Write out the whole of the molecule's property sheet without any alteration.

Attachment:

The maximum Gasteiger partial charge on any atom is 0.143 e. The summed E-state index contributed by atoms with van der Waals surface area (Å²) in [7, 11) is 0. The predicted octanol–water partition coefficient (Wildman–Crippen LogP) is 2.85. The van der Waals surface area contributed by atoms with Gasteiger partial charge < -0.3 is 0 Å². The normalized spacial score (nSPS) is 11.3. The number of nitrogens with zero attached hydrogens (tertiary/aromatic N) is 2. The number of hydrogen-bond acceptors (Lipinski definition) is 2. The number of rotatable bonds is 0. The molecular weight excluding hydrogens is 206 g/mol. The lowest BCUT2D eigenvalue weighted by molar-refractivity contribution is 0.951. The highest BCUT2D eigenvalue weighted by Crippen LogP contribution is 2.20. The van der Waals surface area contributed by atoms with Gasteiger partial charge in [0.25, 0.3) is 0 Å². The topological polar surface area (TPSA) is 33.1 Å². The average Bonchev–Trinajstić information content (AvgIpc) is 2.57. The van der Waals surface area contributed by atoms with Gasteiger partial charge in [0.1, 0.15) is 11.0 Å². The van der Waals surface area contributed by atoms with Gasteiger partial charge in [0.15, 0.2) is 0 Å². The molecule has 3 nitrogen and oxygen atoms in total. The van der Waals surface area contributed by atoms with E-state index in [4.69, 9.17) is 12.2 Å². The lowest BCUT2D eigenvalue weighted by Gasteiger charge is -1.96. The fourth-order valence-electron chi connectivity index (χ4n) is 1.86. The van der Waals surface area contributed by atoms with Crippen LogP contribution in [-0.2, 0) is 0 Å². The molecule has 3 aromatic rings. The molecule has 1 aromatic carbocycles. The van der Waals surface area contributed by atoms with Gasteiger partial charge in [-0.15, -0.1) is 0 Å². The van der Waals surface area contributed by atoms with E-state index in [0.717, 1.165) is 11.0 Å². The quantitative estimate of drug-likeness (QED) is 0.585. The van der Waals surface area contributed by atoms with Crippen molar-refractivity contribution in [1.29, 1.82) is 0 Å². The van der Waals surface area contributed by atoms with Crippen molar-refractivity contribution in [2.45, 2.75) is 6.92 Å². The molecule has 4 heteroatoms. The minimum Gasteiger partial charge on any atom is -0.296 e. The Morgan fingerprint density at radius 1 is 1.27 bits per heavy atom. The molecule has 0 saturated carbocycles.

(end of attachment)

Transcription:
The maximum Gasteiger partial charge on any atom is 0.143 e. The summed E-state index contributed by atoms with van der Waals surface area (Å²) in [7, 11) is 0. The predicted octanol–water partition coefficient (Wildman–Crippen LogP) is 2.85. The van der Waals surface area contributed by atoms with Gasteiger partial charge < -0.3 is 0 Å². The normalized spacial score (nSPS) is 11.3. The number of nitrogens with zero attached hydrogens (tertiary/aromatic N) is 2. The number of hydrogen-bond acceptors (Lipinski definition) is 2. The number of rotatable bonds is 0. The molecular weight excluding hydrogens is 206 g/mol. The lowest BCUT2D eigenvalue weighted by molar-refractivity contribution is 0.951. The highest BCUT2D eigenvalue weighted by Crippen LogP contribution is 2.20. The van der Waals surface area contributed by atoms with Gasteiger partial charge in [0.25, 0.3) is 0 Å². The topological polar surface area (TPSA) is 33.1 Å². The average Bonchev–Trinajstić information content (AvgIpc) is 2.57. The van der Waals surface area contributed by atoms with Gasteiger partial charge in [0.1, 0.15) is 11.0 Å². The van der Waals surface area contributed by atoms with Gasteiger partial charge in [0.15, 0.2) is 0 Å². The molecule has 3 nitrogen and oxygen atoms in total. The van der Waals surface area contributed by atoms with E-state index in [4.69, 9.17) is 12.2 Å². The lowest BCUT2D eigenvalue weighted by Gasteiger charge is -1.96. The fourth-order valence-electron chi connectivity index (χ4n) is 1.86. The van der Waals surface area contributed by atoms with Crippen LogP contribution in [-0.2, 0) is 0 Å². The molecule has 3 aromatic rings. The molecule has 1 aromatic carbocycles. The van der Waals surface area contributed by atoms with Gasteiger partial charge in [-0.15, -0.1) is 0 Å². The van der Waals surface area contributed by atoms with E-state index in [0.717, 1.165) is 11.0 Å². The quantitative estimate of drug-likeness (QED) is 0.585. The van der Waals surface area contributed by atoms with Crippen molar-refractivity contribution in [1.29, 1.82) is 0 Å². The van der Waals surface area contributed by atoms with Crippen molar-refractivity contribution in [2.45, 2.75) is 6.92 Å². The molecule has 4 heteroatoms. The minimum Gasteiger partial charge on any atom is -0.296 e. The Morgan fingerprint density at radius 1 is 1.27 bits per heavy atom. The molecule has 0 saturated carbocycles.